Borderline Personality Disorder and Addiction

Borderline Personality Disorder and Addiction

Borderline personality disorder (BPD) is a serious, lifelong condition that causes severe impairment in interpersonal relationships and distorts the patient’s view of themselves and others. BPD is an often misunderstood and misdiagnosed condition, and the severe pain and havoc it causes in the sufferer’s life can lead to self-medicating and addictive behaviors. Close to 4 million U.S. adults have the disorder, and between 50 and 70% of people with BPD will also struggle with a substance abuse disorder.The following article will explore the symptoms of borderline personality disorder and why the people who live with it are at high risk of addiction and substance abuse.

What is borderline personality disorder?

An individual’s personality is a fixed set of organized and dynamic characteristics that influence the way a person thinks, acts, and behaves in their interpersonal relationships. In healthy individuals, a person’s personality is static and consistent. Their personality functions to express their needs and motivations. In a person with BPD, however, personality is not fixed and is dysfunctional.

In people with borderline personality disorder, their personality is fluid and also distorted. An individual with BPD will exhibit a lifelong pattern of behavior and experiences that deviate markedly from the expectations of the individual’s culture. Their personality patterns are pervasive and also inflexible, and the onset of the disorder starts in either adolescence or young adulthood. These personality dysfunctions are stable over time, and cause marked distress in a person’s life. For someone to meet the diagnostic criteria for a personality disorder, these dysfunctions cannot be caused by drugs, alcohol, another mental health condition, or a traumatic brain injury. People with BPD will exhibit the following symptoms:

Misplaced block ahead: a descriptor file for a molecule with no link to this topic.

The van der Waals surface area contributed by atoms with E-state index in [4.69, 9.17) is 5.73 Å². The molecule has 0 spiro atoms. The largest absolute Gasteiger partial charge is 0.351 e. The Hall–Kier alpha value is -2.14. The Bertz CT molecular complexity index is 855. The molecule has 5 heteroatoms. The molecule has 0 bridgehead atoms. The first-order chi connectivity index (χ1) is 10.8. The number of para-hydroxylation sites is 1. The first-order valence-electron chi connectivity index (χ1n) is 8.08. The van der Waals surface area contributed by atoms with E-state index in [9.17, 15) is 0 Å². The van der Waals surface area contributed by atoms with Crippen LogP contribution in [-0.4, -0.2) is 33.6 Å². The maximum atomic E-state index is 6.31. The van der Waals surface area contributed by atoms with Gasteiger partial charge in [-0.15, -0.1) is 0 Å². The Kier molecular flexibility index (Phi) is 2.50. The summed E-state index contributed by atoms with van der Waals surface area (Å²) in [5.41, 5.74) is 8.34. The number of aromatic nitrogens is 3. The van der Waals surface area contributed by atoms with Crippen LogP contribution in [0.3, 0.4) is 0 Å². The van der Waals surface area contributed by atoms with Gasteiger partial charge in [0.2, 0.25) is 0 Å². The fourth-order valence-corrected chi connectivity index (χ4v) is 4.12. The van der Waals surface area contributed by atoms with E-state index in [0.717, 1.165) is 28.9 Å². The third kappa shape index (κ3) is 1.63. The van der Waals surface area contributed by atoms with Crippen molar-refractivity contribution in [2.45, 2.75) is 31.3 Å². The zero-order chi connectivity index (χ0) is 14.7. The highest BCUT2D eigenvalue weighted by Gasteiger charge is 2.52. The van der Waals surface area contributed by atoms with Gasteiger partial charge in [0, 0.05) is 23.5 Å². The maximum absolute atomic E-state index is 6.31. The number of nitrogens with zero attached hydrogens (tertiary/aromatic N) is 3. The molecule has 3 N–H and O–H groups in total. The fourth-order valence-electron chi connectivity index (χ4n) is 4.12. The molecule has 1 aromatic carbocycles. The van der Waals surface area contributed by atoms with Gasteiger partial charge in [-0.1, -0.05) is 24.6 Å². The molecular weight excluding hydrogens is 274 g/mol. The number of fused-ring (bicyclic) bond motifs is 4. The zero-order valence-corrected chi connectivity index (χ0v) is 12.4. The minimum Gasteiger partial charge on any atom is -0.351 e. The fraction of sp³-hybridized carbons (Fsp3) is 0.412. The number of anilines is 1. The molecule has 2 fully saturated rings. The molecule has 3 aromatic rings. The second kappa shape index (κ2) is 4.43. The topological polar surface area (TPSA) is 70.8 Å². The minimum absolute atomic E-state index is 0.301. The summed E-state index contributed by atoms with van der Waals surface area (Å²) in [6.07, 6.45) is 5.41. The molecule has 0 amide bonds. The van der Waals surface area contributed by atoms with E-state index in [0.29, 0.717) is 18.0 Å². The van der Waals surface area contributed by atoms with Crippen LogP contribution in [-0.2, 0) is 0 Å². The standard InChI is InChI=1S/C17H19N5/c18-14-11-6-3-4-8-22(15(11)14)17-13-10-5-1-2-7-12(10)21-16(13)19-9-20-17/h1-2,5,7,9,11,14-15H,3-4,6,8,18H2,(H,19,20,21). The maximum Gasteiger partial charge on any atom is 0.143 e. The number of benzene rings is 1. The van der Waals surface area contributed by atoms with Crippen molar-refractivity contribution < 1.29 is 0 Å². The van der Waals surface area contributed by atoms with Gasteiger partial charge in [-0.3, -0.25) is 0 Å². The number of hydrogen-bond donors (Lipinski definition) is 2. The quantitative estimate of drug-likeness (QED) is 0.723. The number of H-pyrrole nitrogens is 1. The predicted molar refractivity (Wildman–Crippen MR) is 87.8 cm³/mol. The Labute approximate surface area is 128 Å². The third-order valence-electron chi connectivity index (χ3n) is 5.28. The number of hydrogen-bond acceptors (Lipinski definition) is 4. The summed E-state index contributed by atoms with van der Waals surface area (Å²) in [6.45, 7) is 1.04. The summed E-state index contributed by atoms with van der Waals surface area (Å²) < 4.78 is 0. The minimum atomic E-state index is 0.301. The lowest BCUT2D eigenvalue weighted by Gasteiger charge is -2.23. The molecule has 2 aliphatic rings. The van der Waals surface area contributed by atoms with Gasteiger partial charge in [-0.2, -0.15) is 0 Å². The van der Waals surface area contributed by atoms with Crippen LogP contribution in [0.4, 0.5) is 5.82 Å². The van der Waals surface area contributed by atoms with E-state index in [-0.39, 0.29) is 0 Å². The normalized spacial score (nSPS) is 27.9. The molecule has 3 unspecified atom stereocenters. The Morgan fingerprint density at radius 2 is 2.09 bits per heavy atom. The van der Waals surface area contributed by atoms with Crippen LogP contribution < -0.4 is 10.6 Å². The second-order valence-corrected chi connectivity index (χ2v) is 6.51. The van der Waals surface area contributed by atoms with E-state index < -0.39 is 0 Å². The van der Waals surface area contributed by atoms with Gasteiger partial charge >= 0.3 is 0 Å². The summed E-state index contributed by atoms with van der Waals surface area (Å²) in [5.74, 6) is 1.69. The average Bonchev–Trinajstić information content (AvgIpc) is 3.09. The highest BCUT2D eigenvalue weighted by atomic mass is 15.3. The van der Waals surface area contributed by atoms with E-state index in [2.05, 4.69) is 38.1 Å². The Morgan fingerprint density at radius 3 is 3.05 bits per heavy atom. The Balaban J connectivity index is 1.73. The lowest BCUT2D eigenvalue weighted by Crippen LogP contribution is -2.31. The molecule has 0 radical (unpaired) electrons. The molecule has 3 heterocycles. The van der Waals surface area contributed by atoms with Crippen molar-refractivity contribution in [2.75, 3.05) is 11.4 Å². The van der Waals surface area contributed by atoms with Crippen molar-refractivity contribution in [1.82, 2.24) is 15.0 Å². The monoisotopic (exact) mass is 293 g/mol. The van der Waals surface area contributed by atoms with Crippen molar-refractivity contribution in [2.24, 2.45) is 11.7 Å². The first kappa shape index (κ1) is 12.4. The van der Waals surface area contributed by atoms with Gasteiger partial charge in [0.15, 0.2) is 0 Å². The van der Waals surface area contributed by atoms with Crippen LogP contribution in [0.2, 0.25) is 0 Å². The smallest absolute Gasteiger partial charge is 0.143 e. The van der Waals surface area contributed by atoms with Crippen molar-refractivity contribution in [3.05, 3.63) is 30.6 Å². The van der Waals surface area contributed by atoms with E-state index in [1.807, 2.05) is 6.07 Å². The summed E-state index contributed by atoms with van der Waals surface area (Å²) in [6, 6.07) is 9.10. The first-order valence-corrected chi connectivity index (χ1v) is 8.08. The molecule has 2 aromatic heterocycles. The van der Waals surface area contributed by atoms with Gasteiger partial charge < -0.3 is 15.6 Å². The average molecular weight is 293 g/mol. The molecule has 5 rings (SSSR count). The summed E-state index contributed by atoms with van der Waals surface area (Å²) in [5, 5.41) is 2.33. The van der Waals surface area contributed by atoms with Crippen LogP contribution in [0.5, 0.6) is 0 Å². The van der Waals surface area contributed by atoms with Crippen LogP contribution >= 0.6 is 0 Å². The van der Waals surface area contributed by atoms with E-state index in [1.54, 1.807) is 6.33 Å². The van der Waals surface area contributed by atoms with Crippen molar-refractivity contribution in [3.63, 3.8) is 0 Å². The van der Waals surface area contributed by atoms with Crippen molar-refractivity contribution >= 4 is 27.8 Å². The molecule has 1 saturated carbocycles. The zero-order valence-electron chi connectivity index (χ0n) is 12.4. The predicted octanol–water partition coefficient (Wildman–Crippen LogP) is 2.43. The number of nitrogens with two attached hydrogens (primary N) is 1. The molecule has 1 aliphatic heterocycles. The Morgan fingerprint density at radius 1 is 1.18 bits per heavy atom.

• An unstable sense of self
  • Feelings of shame and inner emptiness
  • Efforts to avoid real or perceived abandonment
  • A pattern of unstable personal relationships